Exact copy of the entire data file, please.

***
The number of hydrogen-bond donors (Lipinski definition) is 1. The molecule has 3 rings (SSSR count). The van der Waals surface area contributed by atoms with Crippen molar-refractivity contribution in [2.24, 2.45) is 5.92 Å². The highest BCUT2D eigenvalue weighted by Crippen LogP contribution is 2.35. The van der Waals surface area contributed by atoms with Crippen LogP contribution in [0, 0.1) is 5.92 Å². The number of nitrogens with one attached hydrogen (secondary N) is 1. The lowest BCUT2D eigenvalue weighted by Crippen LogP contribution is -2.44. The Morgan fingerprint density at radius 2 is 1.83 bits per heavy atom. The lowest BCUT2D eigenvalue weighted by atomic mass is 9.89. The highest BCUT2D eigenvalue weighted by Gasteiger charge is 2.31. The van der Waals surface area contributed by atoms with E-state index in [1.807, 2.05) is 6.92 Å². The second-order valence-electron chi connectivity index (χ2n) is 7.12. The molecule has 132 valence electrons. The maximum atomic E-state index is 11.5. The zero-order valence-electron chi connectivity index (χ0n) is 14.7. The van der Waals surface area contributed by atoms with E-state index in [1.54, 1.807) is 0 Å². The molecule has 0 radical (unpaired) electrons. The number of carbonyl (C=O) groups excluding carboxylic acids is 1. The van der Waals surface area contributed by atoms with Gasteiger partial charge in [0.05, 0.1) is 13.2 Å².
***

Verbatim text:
The number of hydrogen-bond donors (Lipinski definition) is 1. The molecule has 3 rings (SSSR count). The van der Waals surface area contributed by atoms with Crippen molar-refractivity contribution in [2.24, 2.45) is 5.92 Å². The highest BCUT2D eigenvalue weighted by Crippen LogP contribution is 2.35. The van der Waals surface area contributed by atoms with Crippen LogP contribution in [0, 0.1) is 5.92 Å². The number of nitrogens with one attached hydrogen (secondary N) is 1. The lowest BCUT2D eigenvalue weighted by Crippen LogP contribution is -2.44. The Morgan fingerprint density at radius 2 is 1.83 bits per heavy atom. The lowest BCUT2D eigenvalue weighted by atomic mass is 9.89. The highest BCUT2D eigenvalue weighted by Gasteiger charge is 2.31. The van der Waals surface area contributed by atoms with E-state index in [1.807, 2.05) is 6.92 Å². The second-order valence-electron chi connectivity index (χ2n) is 7.12. The molecule has 132 valence electrons. The maximum atomic E-state index is 11.5. The zero-order valence-electron chi connectivity index (χ0n) is 14.7. The van der Waals surface area contributed by atoms with E-state index in [1.54, 1.807) is 0 Å². The molecule has 0 radical (unpaired) electrons. The number of carbonyl (C=O) groups excluding carboxylic acids is 1. The van der Waals surface area contributed by atoms with Gasteiger partial charge in [0.05, 0.1) is 13.2 Å².